|LETTER TO THE EDITOR
|Year : 2020 | Volume
| Issue : 2 | Page : 316-317
The sunburst sign
S Sheetal1, Ancil George Thomas2
1 Department of Neurology, Pushpagiri Institute of Medical Sciences and Research Centre, Thiruvalla, Kerala, India
2 Department of Neurology, Muthoot Hospital, Kozhencherry, Kerala, India
|Date of Submission||21-Oct-2020|
|Date of Decision||15-Nov-2020|
|Date of Acceptance||16-Nov-2020|
|Date of Web Publication||23-Dec-2020|
Dr. S Sheetal
16 FG, The Edge, Skyline Apartments, Thirumoolapuram, Thiruvalla - 689 115, Kerala
Source of Support: None, Conflict of Interest: None
|How to cite this article:|
Sheetal S, Thomas AG. The sunburst sign. Arch Med Health Sci 2020;8:316-7
A 74-year-old male with a history of Type 2 diabetes mellitus and systemic hypertension presented with the complaints of insidious-onset and gradually progressive memory impairment and slowness in walking for the past 3 months. He was noted to drag his left leg on walking. He denied any history of headache, vomiting, or seizures. On examination, he had evidence of frontal and temporal lobe dysfunction and spasticity of the left lower limb with left extensor plantar. Magnetic resonance imaging (MRI) of the brain showed a well-defined, extra-axial, dural-based, smoothly marginated, bi-lobed lesion, in the midline and parasagittal parieto-occipital region, straddling and mildly displacing the posterior falx toward the left side with invasion into the adjacent superior sagittal sinus [Figure 1]. Both the parasagittal components were seen displacing the adjacent brain parenchyma with an intervening cerebrospinal fluid (CSF) cleft [Figure 1d]. The lesion was noted to exhibit homogeneous T1-weighted hypointense, T2/T2 fluid-attenuated inversion recovery hyperintense signal, with near-homogeneous postcontrast enhancement. Adjacent bilateral parieto-occipital dura and the posterior falx showed smooth thickening and increased enhancement, suggestive of dural tail sign [Figure 1d]. Radial sunburst pattern was noted in the lesion on T2-weighted and postcontrast images, more prominent in the right-sided component [Figure 1]. All these features were suggestive of meningioma. He was referred for surgery.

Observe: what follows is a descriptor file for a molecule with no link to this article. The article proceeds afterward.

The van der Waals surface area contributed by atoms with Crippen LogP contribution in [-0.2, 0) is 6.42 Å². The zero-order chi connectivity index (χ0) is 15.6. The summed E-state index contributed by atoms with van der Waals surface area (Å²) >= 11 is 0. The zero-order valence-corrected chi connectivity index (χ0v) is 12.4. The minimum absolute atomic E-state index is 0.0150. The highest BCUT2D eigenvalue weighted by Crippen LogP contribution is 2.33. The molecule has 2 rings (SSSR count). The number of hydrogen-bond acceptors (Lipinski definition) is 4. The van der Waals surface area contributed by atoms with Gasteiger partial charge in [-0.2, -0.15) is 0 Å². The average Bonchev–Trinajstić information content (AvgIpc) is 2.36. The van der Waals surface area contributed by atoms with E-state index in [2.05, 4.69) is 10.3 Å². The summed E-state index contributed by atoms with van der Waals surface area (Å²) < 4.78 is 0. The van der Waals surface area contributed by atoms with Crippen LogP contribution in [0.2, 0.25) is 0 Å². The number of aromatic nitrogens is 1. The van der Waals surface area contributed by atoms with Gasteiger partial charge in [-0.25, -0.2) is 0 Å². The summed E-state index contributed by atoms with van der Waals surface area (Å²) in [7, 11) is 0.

|Figure 1: (a-c) Contrast-enhanced T1 sequences, axial, coronal, and sagittal sections, respectively, showing a dural-based, bi-lobed, homogenously enhancing lesion in the midline and parasagittal parieto-occipital region, right more than left, with a radial sunburst pattern (arrows). (d-f) Axial, coronal, and sagittal T2-weighted images showing the hyperintense bi-lobed lesion displacing the adjacent brain parenchyma with an intervening cerebrospinal fluid cleft (d, yellow arrow) and demonstrating the radial sunburst sign|
Click here to view